We’ve learned a lot to this point, but the really important work lies ahead of us. We’re also watching what other people are up to, and trying to work out where their thinking improves on ours. Behind-the-scenes, there’s really gratifying sharing and collaboration going on across the science communication sector, with individuals, institutions and umbrella organisations trying to help each other out as best we can. If you’re part of this world and don’t feel you’re part of those conversations, drop us a line and we’ll try to loop you in.

New competition for secondaries: Microsoft STEM Student Challenge

I know, I know – the education world is awash with competitions. Stick with it, this one’s a little different and it looks like it could be genuinely fun… and also smart.

Microsoft Research in Cambridge are running a competition which builds on students’ knowledge of STEM subjects, but also on their research skills and particularly their imaginations. The challenge goes:

  1. Pick one of these themes:
    1. Artificial intelligence and virtual reality
    2. Data security
    3. Healthcare
  2. Now come up with an original technology idea which you think could exist in that field in 20 years’ time.
  3. Make a short film which showcases your idea.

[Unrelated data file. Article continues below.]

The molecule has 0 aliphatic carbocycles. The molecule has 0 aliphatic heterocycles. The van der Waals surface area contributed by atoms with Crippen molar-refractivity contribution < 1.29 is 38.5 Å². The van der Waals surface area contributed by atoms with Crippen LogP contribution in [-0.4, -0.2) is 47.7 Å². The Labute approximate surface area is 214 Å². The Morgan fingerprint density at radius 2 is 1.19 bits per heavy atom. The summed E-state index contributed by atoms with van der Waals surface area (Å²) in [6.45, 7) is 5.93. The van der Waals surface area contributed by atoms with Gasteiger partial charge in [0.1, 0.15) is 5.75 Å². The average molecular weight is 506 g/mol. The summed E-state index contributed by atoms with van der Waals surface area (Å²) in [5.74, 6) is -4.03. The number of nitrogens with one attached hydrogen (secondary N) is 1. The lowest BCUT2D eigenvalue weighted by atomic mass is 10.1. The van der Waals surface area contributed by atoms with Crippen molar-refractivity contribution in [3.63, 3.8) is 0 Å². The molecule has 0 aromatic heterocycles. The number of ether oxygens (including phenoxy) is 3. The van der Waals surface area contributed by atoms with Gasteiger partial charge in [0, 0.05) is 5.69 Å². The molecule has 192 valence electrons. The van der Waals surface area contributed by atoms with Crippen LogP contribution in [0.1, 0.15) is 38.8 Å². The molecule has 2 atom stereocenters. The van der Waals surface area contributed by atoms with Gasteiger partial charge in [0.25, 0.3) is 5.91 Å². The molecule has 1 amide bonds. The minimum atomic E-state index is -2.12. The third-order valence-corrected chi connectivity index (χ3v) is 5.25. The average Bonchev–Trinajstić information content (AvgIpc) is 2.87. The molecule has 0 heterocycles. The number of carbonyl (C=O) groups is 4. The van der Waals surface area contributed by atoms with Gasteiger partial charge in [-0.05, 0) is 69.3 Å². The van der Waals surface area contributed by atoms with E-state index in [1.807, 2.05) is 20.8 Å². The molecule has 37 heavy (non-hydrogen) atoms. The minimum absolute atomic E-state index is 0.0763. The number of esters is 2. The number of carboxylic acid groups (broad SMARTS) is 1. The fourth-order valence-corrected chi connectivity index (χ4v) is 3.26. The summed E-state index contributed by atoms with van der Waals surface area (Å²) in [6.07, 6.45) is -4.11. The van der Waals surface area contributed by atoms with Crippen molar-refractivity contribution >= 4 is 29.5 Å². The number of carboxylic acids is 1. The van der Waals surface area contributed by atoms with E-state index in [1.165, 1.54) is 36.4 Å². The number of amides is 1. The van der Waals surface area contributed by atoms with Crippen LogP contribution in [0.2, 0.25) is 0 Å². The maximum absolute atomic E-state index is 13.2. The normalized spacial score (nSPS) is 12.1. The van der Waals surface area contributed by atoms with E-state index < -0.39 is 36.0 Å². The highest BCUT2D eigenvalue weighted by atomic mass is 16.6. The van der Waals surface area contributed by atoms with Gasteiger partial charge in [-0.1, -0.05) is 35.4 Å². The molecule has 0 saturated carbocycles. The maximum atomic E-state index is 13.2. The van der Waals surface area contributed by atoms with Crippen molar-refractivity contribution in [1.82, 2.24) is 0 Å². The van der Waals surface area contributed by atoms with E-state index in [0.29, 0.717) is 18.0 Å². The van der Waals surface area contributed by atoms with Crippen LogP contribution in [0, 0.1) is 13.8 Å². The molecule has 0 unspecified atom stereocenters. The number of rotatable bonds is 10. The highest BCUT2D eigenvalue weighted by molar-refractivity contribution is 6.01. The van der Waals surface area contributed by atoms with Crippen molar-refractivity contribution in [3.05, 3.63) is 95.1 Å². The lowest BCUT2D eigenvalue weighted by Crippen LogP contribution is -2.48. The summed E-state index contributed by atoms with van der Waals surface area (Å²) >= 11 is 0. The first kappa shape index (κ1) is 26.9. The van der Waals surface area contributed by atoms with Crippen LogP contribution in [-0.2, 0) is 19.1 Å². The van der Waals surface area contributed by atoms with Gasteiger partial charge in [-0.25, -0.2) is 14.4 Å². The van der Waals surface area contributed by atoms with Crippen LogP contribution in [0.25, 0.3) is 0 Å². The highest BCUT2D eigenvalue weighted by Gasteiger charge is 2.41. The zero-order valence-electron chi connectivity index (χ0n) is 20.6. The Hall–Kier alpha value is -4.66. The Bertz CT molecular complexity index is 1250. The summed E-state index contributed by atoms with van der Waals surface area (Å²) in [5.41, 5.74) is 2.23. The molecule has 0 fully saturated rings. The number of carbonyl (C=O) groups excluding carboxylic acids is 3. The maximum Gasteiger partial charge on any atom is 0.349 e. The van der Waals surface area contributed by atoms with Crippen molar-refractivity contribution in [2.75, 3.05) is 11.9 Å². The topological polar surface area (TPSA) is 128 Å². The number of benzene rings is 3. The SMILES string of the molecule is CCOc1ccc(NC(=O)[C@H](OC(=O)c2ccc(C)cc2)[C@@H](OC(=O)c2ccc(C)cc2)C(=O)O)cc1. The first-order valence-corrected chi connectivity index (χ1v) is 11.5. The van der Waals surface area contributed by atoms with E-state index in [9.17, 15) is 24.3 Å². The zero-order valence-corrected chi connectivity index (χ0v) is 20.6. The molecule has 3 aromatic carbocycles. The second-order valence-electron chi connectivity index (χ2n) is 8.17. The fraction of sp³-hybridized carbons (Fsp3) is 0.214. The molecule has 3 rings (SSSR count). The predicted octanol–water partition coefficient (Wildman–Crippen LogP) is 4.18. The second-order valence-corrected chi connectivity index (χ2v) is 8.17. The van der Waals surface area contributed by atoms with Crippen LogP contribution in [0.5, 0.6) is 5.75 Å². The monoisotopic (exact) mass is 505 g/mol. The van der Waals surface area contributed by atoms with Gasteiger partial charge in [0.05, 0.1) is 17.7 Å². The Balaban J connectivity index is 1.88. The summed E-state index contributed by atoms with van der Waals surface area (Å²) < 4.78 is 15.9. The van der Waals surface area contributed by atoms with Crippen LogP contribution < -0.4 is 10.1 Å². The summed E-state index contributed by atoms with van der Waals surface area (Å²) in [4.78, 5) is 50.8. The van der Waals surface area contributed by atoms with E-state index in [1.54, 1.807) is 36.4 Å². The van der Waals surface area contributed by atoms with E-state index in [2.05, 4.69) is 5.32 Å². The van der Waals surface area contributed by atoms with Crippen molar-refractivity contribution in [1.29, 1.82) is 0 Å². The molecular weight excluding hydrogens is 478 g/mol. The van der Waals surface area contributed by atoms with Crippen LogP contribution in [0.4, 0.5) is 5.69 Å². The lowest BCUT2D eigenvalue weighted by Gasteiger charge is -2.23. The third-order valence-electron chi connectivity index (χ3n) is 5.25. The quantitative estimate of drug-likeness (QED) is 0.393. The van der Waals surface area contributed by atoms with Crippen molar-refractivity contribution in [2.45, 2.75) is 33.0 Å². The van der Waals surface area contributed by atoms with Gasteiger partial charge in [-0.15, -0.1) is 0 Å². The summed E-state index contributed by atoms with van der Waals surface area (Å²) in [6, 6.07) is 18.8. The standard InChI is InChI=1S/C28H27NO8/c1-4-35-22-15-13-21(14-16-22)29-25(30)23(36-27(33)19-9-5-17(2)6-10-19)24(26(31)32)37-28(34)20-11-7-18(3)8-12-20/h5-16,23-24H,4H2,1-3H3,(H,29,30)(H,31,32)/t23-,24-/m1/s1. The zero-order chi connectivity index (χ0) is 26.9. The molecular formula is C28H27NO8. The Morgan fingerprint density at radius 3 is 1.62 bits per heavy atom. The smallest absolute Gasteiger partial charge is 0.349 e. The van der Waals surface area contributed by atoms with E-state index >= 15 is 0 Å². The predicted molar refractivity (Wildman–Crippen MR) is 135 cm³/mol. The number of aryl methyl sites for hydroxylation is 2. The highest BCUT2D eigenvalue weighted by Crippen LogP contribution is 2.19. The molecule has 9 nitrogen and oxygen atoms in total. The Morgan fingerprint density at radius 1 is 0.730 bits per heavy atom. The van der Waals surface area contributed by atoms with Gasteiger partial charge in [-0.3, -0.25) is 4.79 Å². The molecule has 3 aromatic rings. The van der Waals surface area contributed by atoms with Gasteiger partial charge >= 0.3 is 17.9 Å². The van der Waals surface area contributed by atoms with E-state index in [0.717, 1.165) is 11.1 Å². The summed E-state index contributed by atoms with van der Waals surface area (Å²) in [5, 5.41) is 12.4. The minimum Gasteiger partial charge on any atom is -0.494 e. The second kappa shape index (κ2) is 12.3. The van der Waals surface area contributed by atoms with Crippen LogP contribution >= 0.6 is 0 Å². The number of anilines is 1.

4. Submit the film.

Prizes and the experience for finalists look good, and there’s a clear information pack available at the challenge website. The competition’s open to teams of 4-6 students, in years 8-10.

What I like about this particular competition is that the central conceit is both accessible and clever. We all dream about what the future might bring, this is simply asking you to commit to (and describe) a specific vision. In doing so, you’ll have take what you know about STEM subjects and extrapolate that thinking twenty years into the future. This isn’t some well-intentioned-but-ham-fisted attempt to ‘make science relevant to our everyday lives,’ it’s an invitation to students to find the relevance for themselves. That’s clever.

Also, I’m a sucker for a schools’ STEM film competition.

The only thing I find a little surprising is that there’s no category for primary-age entrants. A pity for them, but also for the judges, who’ll miss out on genius like this. Ah well, maybe next year?

Anyway – secondaries: get your cameras out, sharpen your pencils, brush up on your tech skills and prop-making, and show us how the world’s going to be in 2037. Registration deadline is 8th December, with entries due by 10th February 2017.

 Microsoft STEM Student Challenge website.